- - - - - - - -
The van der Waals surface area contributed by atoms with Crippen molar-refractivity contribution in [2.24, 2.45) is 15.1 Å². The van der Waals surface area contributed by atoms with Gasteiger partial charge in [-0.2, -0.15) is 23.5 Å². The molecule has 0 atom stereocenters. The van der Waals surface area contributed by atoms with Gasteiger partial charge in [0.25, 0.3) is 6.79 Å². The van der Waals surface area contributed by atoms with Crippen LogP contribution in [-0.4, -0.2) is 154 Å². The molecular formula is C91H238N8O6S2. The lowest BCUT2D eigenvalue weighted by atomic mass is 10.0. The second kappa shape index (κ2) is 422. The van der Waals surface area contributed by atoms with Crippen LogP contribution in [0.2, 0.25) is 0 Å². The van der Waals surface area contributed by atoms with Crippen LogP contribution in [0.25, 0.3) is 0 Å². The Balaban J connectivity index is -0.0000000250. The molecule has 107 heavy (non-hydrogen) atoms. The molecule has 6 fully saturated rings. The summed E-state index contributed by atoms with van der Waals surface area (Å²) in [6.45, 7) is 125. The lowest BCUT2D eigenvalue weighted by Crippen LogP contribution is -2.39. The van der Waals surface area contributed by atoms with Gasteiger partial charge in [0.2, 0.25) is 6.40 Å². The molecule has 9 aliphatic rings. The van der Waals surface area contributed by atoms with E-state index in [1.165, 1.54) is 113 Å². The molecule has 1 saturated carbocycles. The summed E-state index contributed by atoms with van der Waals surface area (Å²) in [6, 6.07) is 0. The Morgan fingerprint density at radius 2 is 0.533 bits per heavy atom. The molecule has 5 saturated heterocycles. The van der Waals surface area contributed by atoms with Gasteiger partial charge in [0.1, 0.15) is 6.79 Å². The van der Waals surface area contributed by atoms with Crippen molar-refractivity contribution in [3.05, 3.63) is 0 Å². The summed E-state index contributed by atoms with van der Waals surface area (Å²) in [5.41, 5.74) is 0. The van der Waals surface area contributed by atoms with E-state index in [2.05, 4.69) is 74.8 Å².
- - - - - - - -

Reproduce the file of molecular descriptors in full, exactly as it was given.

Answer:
The van der Waals surface area contributed by atoms with Crippen molar-refractivity contribution in [2.24, 2.45) is 15.1 Å². The van der Waals surface area contributed by atoms with Gasteiger partial charge in [-0.2, -0.15) is 23.5 Å². The molecule has 0 atom stereocenters. The van der Waals surface area contributed by atoms with Gasteiger partial charge in [0.25, 0.3) is 6.79 Å². The van der Waals surface area contributed by atoms with Crippen LogP contribution in [-0.4, -0.2) is 154 Å². The molecular formula is C91H238N8O6S2. The lowest BCUT2D eigenvalue weighted by atomic mass is 10.0. The second kappa shape index (κ2) is 422. The van der Waals surface area contributed by atoms with Crippen LogP contribution in [0.2, 0.25) is 0 Å². The van der Waals surface area contributed by atoms with Crippen LogP contribution in [0.25, 0.3) is 0 Å². The Balaban J connectivity index is -0.0000000250. The molecule has 107 heavy (non-hydrogen) atoms. The molecule has 6 fully saturated rings. The summed E-state index contributed by atoms with van der Waals surface area (Å²) in [6.45, 7) is 125. The lowest BCUT2D eigenvalue weighted by Crippen LogP contribution is -2.39. The van der Waals surface area contributed by atoms with Gasteiger partial charge in [0.2, 0.25) is 6.40 Å². The molecule has 9 aliphatic rings. The van der Waals surface area contributed by atoms with E-state index in [1.165, 1.54) is 113 Å². The molecule has 1 saturated carbocycles. The summed E-state index contributed by atoms with van der Waals surface area (Å²) in [6, 6.07) is 0. The Morgan fingerprint density at radius 2 is 0.533 bits per heavy atom. The molecule has 5 saturated heterocycles. The van der Waals surface area contributed by atoms with Gasteiger partial charge in [0.1, 0.15) is 6.79 Å². The van der Waals surface area contributed by atoms with Crippen molar-refractivity contribution in [3.05, 3.63) is 0 Å². The summed E-state index contributed by atoms with van der Waals surface area (Å²) in [5.41, 5.74) is 0. The van der Waals surface area contributed by atoms with E-state index in [2.05, 4.69) is 74.8 Å².